A Word About Big Data, Debt, and Science, via Data.Gov
Where does Big Data go to die? With the increasing politicization of the topics of debt, economic growth, and what really spurs innovation, as you may have heard via the recent U.S. Presidential address on the United States debt, the recent (in geopolitical timeframes) government programs that have built and maintain Data.Gov (visit it!) and its open data initiatives (help keep it!) have entered the political football fray.
However, in an age when sensors, ubiquitous and powerful microcontrollers, functional and concurrent programming languages (ala erlang/OPT etc), distributed storage and processing, and realtime data are colliding with advanced material sciences, many students and individuals outside of the standard high-profile academic institutions have been relying on the massive data stores made available through these government initiatives to engage and explore the software and algorithmic aspects of many of these new technologies as they are discovered, invented, and implemented. Just check out the data.gov app and metric sections for just a small subset of whats out there: data.gov metrics.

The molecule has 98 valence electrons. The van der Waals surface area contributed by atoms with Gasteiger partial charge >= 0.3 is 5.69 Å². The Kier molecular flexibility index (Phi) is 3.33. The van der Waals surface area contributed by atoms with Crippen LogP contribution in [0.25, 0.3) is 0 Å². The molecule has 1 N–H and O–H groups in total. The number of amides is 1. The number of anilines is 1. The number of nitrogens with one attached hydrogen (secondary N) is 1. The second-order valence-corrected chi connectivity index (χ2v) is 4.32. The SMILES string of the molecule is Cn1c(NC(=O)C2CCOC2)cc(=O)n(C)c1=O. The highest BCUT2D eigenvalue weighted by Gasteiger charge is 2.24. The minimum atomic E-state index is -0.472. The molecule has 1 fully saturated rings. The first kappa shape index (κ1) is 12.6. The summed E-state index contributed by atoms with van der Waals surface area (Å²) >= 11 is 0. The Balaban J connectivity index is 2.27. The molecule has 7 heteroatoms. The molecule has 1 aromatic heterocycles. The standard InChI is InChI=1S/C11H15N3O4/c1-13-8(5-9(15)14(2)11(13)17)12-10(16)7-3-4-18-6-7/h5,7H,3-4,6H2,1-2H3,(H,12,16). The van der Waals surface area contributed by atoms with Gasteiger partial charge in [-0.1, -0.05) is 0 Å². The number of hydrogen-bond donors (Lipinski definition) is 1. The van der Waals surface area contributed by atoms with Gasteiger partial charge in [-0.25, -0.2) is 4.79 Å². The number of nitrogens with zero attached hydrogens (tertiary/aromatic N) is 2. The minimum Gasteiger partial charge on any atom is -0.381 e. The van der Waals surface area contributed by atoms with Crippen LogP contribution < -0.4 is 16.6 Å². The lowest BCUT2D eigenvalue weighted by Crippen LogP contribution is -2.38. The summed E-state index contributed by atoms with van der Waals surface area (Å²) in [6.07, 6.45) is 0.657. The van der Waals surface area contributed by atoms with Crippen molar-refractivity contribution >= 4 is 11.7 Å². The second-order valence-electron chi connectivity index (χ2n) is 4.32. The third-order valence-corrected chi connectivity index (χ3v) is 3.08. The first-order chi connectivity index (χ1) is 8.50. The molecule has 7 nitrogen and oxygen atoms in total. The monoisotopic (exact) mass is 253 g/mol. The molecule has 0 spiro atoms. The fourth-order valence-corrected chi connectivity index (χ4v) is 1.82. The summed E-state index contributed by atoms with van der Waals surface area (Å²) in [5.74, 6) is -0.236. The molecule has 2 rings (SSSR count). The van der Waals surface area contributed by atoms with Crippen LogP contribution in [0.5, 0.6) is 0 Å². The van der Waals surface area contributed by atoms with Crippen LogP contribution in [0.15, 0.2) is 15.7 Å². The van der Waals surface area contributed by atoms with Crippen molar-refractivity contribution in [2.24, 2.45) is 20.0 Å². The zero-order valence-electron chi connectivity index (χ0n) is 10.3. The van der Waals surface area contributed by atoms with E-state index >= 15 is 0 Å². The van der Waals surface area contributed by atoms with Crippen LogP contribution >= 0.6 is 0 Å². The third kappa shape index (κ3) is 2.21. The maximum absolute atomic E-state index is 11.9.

Example Arduino Deulimove, one of many available hardware platforms for DIY Realtime Data Sensing (via wikimedia commons)
Independent of any politicized notions of financial transparency, or worrying about possible socialist tax thievery to support science, the data itself is a welcome variation on standard commercial based api’s, such as amazon, google, and other adocracy supported economically (biased?) focused datasets. From Health Data to radiation monitoring [ data.gov radnet data ], data.gov has been a great influence on many young people getting into the new world of big, realtime data, and its integration into hardware, software, private company (like hps CENSE [link]) and other similar sensor initiatives, and the Internet of Things.
However, as The Sunlight Foundation and others have reported last week, these initiatives are in the list of things to be cut, as the big pool of money shrinks in the latest 112th CONGRESS, 1st Session, H. R. 1473 [xml of actual bill (large file.. use xml compliant browser, pls!)]. Along those lines, the Sunlight Foundation has set up an auto-congressperson-letterwriting bot-thinglike-tool-assist to SAVE THE DATA. So do what you will, Save The Data or not. If you worry about the whole peer kind of thing, review the push over on twitter via #savethedata or #opendata.
Now back to the science.